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German, French Foreign Ministers in Ethiopia to Support Tigray Peace

German Foreign Minister Annalena Baerbock (L), Ethiopian Prime Minister Abiy Ahmed (C) and French Foreign Minister Catherine Colonna (R) pose for a photograph at the Prime Minister's office in Addis Ababa, Ethiopia, Jan. 12, 2023.

The foreign ministers of Germany and France have arrived in Ethiopia to support a November peace deal between federal and Tigray authorities to end two years of brutal war.

Annalena Baerbock and Catherine Colonna met Thursday with Prime Minister Abiy Ahmed as part of their diplomatic outreach.

The November deal has seen steady progress with basic services restored to the Tigray region, increased aid, and a first handover of heavy weapons by the Tigray People’s Liberation Front to Ethiopia’s federal forces.

Witnesses say Eritrean troops in December withdrew from at least two cities in Tigray but it’s not yet clear if they intend to leave the region entirely.

The European leaders will also meet with officials at the Addis Ababa-headquartered African Union.

The AU brokered the Tigray peace deal and its monitors arrived in the region this month to oversee its implementation.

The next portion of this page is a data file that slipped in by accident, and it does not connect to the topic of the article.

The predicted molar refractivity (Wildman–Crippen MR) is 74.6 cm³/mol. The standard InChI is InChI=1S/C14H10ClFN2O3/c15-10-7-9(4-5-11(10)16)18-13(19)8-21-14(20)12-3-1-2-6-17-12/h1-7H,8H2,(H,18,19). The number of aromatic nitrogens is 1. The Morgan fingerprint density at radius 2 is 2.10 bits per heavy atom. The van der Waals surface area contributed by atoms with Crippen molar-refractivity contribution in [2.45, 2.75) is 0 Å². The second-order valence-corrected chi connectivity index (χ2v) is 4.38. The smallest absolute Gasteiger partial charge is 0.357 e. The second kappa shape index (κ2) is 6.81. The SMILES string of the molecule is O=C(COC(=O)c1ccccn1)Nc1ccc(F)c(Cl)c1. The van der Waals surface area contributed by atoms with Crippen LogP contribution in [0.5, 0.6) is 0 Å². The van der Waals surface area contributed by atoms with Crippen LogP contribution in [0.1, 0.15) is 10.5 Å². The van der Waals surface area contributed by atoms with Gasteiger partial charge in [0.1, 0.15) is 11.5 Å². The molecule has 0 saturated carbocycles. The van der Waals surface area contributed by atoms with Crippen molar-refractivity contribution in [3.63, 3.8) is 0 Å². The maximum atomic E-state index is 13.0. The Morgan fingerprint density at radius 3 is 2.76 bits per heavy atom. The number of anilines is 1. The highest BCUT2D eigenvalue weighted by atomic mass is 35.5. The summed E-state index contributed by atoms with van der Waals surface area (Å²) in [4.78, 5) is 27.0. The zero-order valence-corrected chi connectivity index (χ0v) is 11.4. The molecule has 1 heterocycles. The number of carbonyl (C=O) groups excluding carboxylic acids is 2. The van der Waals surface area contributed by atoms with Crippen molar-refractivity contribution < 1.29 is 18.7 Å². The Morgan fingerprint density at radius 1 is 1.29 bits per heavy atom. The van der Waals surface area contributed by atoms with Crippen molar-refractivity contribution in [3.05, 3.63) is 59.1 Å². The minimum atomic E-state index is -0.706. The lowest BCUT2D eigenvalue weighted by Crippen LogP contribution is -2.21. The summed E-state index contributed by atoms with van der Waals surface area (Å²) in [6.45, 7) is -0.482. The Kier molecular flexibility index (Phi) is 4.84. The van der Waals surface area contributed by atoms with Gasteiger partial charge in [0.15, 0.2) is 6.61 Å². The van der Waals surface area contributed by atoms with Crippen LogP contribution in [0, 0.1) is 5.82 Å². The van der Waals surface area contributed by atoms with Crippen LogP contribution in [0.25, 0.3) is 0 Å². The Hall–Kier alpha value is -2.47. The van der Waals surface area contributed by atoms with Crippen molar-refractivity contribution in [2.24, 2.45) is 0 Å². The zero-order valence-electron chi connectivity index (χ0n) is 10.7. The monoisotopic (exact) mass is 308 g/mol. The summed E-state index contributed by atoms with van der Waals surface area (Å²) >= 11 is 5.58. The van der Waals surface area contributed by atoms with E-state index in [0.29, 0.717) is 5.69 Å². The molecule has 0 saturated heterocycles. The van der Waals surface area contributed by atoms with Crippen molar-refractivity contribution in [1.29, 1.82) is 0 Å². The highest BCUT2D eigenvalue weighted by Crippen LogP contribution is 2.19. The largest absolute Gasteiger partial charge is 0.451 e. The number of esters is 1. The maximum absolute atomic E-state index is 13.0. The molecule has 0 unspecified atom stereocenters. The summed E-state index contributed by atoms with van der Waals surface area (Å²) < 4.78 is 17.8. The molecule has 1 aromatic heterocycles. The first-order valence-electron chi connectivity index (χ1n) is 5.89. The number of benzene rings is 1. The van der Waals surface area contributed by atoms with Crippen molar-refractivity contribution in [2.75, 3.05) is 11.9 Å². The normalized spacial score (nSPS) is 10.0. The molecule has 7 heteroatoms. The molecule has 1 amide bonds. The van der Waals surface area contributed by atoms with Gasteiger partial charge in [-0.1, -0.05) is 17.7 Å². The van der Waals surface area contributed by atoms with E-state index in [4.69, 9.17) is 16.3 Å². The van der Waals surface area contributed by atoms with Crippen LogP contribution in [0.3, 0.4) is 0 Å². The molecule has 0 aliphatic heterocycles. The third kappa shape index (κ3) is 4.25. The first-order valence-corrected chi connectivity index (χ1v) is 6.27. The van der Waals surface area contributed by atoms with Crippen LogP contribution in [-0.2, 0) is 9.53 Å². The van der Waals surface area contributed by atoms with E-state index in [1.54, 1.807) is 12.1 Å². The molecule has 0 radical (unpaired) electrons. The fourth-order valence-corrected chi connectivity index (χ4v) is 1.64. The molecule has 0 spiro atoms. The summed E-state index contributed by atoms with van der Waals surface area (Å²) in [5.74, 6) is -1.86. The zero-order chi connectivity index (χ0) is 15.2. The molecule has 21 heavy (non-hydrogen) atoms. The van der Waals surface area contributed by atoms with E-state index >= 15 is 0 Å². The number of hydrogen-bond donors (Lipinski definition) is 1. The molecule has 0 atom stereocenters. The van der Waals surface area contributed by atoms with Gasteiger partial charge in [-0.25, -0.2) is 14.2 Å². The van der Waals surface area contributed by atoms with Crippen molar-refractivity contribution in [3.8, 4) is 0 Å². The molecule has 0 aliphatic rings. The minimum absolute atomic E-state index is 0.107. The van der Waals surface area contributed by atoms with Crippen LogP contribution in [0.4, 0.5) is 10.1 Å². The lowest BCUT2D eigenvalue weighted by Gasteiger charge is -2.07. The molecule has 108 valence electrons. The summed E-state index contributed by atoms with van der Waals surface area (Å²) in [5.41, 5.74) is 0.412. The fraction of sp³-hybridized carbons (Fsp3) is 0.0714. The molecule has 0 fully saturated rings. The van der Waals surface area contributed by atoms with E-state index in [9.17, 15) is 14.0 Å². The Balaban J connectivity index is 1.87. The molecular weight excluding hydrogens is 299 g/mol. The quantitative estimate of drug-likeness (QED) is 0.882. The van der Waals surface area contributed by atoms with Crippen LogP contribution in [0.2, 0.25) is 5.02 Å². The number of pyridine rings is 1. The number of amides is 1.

Germany and France also want to help with food insecurity caused by a record drought in the Horn of Africa and a squeeze on grain supplies and increased food prices resulting from Russia’s war on Ukraine.

The ministers’ two-day visit includes a trip to a World Food Program warehouse in Ethiopia’s Oromia Region, where donated wheat from Ukraine to help address the hunger is being stored.

The German and French governments financed delivery of the much-needed grain and are expected to announce fresh aid to people in areas that have been most affected by Ethiopia’s civil war.

Baerbock said her visit was intended to support Ethiopia on its way to “lasting peace and accountability for human rights abuses.”

U.N. investigators say there is evidence of war crimes and crimes against humanity committed by all sides in the conflict, including rapes, torture, and extra-judicial killings.

A U.N. report in September said the Ethiopian government and its allies also used starvation as a weapon of war, which it denies.

Researchers at Ghent University in Belgium estimate that between 385,000 and 600,000 civilians died in Ethiopia since war broke out in November 2020 from conflict, hunger, disease, and lack of medical care.

The U.N. says millions were displaced in the war and more than five million Tigrayans need humanitarian aid.